Additionally, there are other online sources that sometimes list self build plots, including PrimeLocation, RightmoveZoopla and Movehut.

Plus, there's The Land Bank Partnership; a useful site which specialises in the sale of land with a planning consent or the potential for residential development in the West/South West of England. 

You can also search an area for an untended garden or neglected building etc and then approach the owners. If you have a defined search area buy yourself a high resolution Ordnance Survey map as this can sometimes help you identify quirky potential infill sites that are not visible from the main roads. Google Earth can sometimes be useful for this too.

Other site finding techniques include:

  • Offering a finder‘s fee to planning agents and architects.
  • Checking at the local planning office for permissions granted but not started.
  • Joining (or setting up) a local self build club or group where members share leads and help each other to hunt.

For a group build, you can also approach a parish council and ask them to suggest a suitable site. If your plans include affordable homes for local people in housing need, they should support your efforts. Or look through the list of public land for sale by the Homes and Communities Agency.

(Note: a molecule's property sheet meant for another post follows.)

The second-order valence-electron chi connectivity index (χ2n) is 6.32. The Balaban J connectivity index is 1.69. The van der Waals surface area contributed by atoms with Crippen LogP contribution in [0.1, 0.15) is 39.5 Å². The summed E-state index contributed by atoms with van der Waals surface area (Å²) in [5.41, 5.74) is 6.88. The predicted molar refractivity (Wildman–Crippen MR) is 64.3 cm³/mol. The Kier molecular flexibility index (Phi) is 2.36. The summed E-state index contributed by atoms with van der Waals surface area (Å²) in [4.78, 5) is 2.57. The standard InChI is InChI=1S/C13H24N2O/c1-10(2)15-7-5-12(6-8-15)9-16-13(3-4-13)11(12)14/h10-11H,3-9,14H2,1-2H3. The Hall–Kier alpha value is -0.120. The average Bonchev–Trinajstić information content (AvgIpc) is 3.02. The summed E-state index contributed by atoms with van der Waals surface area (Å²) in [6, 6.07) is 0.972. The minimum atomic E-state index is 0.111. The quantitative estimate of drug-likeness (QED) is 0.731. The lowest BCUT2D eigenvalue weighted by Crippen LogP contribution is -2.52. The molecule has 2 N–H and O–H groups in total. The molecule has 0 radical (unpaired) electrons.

The GLA also has a database of land for sale.

If you'd like to join a local self build group, HousePlanner has a list.

Finally, you could consider finding land via an AUCTION.

A WORD OF WARNING...

Don’t get conned into buying land by a property scam company. These organisations often advertise plots of land that will never realistically get planning permission (for example, in areas that are protected by the Green Belt etc). If someone is selling a wonderful plot of land at an unbelievable price there’s got to be something wrong. And if you buy a site like this – usually still costing tens of thousands of pounds – you’re very unlikely to ever recover your money. Be warned.

PropertySCAM lists many of the ongoing land scams where people are being conned.